We recently spoke to a client about estate planning. Our client responded that they didn’t plan on having anything left by the time they die. When we questioned how they knew when they were going to die there was an awkward silence. The reality of it is, we all like to think of our death as being when we are elderly and happy to go. None of us know when it will happen to us. According to a breakdown in claims from 2019 from New Ireland, the average age for a death claim was 69. I don’t think any of us would like to think of passing away that young.
If you were to die unexpectantly, what affect would that have on your estate? Hopefully you have made a will. If you have not made a will, that is definitely something to consider. Your will should state who you wish to bequeath your assets to.
Depending on the person’s relationship to you, they may be liable for Inheritance Tax/Capital Gains Tax(CGT) of 33% in 2021. See our below for the inheritance tax free thresholds in Ireland 2021*. There are many ways to reduce or even avoid inheritance tax bills with the right planning.
How to plan around CGT?
The most obvious way to minimise inheritance tax is to use the thresholds to the maximum. But what if you have no children, or relatives that you wish to leave your assets to? The threshold for Group C is negligible. There is a type of insurance, called a Section 72 policy(or Section 73 for a gift), which can be used to pay an inheritance tax bill without forming part of the estate and furthering the CGT liability. There is also an annual CGT exemption of €3,000. This means that any individual can gift €3,000 tax free to any amount of people every year. It also means that any individual can receive €3,000 tax free from any amount of people every year. This exemption should absolutely be taken advantage of when it comes to estate planning. Beware, use it or lose it when it comes to the annual exemption. If you do not use it this year, it cannot be carried forward. You can also set up a bare trust, in which you are gifting the money to the individual(s) every year, but they cannot draw it until a pre-determined age.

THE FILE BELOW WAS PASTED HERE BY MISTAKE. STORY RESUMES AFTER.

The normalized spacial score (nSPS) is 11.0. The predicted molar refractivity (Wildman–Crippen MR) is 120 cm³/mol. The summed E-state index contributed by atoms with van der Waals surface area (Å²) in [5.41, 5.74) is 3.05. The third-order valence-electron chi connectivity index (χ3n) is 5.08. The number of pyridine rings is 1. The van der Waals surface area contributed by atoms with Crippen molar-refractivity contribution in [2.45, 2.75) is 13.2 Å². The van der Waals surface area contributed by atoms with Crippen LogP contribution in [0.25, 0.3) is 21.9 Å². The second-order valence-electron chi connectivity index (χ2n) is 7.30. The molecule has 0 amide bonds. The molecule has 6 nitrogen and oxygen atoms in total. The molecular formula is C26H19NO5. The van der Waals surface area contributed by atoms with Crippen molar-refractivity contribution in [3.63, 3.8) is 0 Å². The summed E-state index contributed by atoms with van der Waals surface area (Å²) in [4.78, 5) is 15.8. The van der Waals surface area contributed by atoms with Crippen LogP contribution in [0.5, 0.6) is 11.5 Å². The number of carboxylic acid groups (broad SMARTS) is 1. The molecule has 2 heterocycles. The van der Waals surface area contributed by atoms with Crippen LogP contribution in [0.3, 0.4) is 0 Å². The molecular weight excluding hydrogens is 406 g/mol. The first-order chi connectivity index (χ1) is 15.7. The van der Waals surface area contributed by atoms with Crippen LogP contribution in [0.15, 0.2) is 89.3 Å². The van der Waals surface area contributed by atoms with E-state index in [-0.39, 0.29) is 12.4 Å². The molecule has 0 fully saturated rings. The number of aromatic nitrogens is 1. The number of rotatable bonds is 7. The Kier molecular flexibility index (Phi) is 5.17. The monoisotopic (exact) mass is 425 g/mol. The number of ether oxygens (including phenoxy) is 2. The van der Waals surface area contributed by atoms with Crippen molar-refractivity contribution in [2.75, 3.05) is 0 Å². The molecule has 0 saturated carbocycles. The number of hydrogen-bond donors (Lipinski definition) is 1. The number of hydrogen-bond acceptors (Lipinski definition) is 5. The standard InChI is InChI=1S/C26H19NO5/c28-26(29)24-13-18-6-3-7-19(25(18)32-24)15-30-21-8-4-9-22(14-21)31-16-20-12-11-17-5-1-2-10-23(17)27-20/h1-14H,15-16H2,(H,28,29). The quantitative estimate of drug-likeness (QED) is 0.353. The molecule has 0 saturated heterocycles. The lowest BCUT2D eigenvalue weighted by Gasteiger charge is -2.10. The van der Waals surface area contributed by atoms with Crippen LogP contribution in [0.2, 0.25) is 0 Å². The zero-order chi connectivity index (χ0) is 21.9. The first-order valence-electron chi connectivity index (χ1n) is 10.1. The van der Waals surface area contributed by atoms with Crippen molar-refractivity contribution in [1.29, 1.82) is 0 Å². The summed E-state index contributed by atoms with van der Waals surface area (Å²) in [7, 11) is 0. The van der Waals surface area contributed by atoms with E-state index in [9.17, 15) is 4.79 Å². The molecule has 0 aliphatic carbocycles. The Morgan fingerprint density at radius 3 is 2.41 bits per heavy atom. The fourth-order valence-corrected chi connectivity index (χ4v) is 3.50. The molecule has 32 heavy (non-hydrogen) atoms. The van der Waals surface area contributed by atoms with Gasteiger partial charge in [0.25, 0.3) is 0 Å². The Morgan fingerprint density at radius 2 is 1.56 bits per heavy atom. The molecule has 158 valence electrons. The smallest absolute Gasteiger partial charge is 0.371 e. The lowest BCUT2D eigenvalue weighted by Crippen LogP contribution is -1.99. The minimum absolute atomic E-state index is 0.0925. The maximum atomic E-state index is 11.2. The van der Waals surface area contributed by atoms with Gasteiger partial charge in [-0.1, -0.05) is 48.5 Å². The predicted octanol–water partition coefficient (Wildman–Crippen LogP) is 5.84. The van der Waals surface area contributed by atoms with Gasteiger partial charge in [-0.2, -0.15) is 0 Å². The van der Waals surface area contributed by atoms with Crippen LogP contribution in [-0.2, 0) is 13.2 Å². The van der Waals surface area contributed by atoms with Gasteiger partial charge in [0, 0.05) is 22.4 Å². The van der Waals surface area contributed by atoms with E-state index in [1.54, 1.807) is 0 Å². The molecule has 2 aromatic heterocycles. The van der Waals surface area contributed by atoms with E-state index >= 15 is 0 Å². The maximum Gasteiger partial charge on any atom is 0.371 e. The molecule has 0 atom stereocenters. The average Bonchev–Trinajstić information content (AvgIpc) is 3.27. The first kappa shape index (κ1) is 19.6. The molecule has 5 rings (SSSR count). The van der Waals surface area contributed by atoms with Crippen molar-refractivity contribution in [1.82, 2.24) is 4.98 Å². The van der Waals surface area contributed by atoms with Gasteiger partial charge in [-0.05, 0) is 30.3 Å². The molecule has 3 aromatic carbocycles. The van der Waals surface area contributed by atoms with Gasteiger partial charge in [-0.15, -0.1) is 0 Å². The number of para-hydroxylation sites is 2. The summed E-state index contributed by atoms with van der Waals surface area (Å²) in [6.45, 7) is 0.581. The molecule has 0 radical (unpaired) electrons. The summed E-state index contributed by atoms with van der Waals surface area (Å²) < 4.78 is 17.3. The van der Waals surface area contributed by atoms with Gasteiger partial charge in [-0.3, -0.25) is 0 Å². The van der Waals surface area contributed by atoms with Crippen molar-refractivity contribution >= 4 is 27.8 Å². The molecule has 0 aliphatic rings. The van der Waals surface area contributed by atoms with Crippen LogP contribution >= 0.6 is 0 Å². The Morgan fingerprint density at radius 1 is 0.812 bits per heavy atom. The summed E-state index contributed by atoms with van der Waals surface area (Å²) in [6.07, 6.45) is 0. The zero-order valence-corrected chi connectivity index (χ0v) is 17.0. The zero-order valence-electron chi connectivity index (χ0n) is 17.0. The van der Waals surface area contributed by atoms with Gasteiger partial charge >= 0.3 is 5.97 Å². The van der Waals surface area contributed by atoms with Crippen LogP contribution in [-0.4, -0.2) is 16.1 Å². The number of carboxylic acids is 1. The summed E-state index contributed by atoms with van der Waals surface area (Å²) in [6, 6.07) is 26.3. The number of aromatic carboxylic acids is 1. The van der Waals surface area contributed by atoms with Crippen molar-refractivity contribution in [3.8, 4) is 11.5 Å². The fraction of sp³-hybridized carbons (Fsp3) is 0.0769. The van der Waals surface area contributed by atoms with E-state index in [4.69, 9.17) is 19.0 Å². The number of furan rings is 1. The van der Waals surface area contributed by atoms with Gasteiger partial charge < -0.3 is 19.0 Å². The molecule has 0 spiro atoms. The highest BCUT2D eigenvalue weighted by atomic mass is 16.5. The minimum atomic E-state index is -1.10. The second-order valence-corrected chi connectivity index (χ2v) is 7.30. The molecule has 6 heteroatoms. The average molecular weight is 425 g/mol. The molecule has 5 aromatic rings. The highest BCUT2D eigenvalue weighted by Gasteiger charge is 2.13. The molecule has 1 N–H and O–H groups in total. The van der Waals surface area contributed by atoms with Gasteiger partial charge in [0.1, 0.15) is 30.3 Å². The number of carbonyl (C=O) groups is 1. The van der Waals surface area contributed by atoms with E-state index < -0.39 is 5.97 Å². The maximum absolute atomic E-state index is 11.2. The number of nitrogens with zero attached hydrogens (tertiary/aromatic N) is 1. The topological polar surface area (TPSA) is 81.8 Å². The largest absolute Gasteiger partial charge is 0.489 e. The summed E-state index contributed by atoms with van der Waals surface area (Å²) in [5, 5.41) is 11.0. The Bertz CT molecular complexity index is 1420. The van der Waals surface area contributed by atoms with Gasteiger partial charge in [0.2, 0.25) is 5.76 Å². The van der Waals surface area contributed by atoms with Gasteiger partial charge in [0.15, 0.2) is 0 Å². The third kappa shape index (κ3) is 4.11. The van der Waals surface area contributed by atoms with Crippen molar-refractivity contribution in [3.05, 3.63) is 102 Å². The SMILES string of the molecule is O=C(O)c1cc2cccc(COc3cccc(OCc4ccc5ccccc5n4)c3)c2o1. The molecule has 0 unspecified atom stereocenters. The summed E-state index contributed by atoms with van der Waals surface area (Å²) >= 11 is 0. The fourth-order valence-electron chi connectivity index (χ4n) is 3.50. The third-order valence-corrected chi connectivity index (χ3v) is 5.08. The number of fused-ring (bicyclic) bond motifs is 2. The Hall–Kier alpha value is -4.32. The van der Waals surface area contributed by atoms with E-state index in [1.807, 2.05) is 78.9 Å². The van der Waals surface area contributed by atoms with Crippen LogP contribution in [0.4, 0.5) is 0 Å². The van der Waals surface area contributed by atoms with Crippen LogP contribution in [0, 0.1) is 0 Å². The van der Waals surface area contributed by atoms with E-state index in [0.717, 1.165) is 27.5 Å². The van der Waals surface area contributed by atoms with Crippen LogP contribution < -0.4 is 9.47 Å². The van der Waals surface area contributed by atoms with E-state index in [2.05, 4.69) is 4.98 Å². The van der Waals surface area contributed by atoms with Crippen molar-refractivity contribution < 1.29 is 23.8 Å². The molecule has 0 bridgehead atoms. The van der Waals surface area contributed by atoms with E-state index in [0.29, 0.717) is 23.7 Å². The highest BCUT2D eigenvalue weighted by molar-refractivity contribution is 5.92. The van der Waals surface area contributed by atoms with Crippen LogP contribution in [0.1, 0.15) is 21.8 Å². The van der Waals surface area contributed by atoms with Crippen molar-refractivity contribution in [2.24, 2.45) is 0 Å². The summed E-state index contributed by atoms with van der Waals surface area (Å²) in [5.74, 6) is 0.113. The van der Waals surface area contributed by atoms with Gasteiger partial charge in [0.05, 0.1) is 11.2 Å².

If you wish to discuss any of the above options, please get in touch. We would be delighted to help you with your estate planning.
*Group A Tax-free threshold
The Group A tax free threshold is €335,000 . This applies where the beneficiary is a…
- child (including an adopted child, stepchild and certain foster children) OR
- minor child of a deceased child of the disponer (donor).
- Parents also fall within this threshold where they take an absolute inheritance (full and complete ownership) from a child.(not a gift) and the inheritance is taken on the death of the child. Otherwise, parents fall into Group B.
Group B Tax-Free Threshold
The Group B tax-free threshold is €32,500. This applies where the beneficiary is a …
- brother or sister
- nephew or niece
- lineal ancestor or lineal descendant of the disponer (eg grandchild).
Group C Tax Free Threshold
The Group C tax-free threshold is €16,250 and it applies in all other cases. This includes cousins, great-nephews/ great-nieces and non-relatives.